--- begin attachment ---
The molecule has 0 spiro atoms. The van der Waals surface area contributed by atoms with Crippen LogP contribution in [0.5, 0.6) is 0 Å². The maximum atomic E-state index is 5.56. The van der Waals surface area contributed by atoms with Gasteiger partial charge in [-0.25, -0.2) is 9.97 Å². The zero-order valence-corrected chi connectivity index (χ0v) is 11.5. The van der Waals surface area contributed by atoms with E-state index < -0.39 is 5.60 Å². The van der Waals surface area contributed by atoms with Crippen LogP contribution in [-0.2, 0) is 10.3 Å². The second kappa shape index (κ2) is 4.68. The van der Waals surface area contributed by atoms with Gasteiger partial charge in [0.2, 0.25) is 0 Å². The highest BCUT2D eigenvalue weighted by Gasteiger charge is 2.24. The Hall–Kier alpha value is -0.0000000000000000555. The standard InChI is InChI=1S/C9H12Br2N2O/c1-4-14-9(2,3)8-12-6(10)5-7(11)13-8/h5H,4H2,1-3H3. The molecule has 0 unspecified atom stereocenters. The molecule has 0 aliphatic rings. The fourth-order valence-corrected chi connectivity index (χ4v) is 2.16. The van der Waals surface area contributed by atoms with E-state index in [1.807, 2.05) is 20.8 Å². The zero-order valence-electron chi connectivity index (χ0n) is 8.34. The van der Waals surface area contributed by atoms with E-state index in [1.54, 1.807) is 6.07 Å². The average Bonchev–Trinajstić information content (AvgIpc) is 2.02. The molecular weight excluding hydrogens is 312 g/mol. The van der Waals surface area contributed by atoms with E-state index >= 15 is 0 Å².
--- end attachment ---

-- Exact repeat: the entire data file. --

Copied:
The molecule has 0 spiro atoms. The van der Waals surface area contributed by atoms with Crippen LogP contribution in [0.5, 0.6) is 0 Å². The maximum atomic E-state index is 5.56. The van der Waals surface area contributed by atoms with Gasteiger partial charge in [-0.25, -0.2) is 9.97 Å². The zero-order valence-corrected chi connectivity index (χ0v) is 11.5. The van der Waals surface area contributed by atoms with E-state index < -0.39 is 5.60 Å². The van der Waals surface area contributed by atoms with Crippen LogP contribution in [-0.2, 0) is 10.3 Å². The second kappa shape index (κ2) is 4.68. The van der Waals surface area contributed by atoms with Gasteiger partial charge in [0.2, 0.25) is 0 Å². The highest BCUT2D eigenvalue weighted by Gasteiger charge is 2.24. The Hall–Kier alpha value is -0.0000000000000000555. The standard InChI is InChI=1S/C9H12Br2N2O/c1-4-14-9(2,3)8-12-6(10)5-7(11)13-8/h5H,4H2,1-3H3. The molecule has 0 unspecified atom stereocenters. The molecule has 0 aliphatic rings. The fourth-order valence-corrected chi connectivity index (χ4v) is 2.16. The van der Waals surface area contributed by atoms with E-state index in [1.807, 2.05) is 20.8 Å². The zero-order valence-electron chi connectivity index (χ0n) is 8.34. The van der Waals surface area contributed by atoms with E-state index in [1.54, 1.807) is 6.07 Å². The average Bonchev–Trinajstić information content (AvgIpc) is 2.02. The molecular weight excluding hydrogens is 312 g/mol. The van der Waals surface area contributed by atoms with E-state index >= 15 is 0 Å².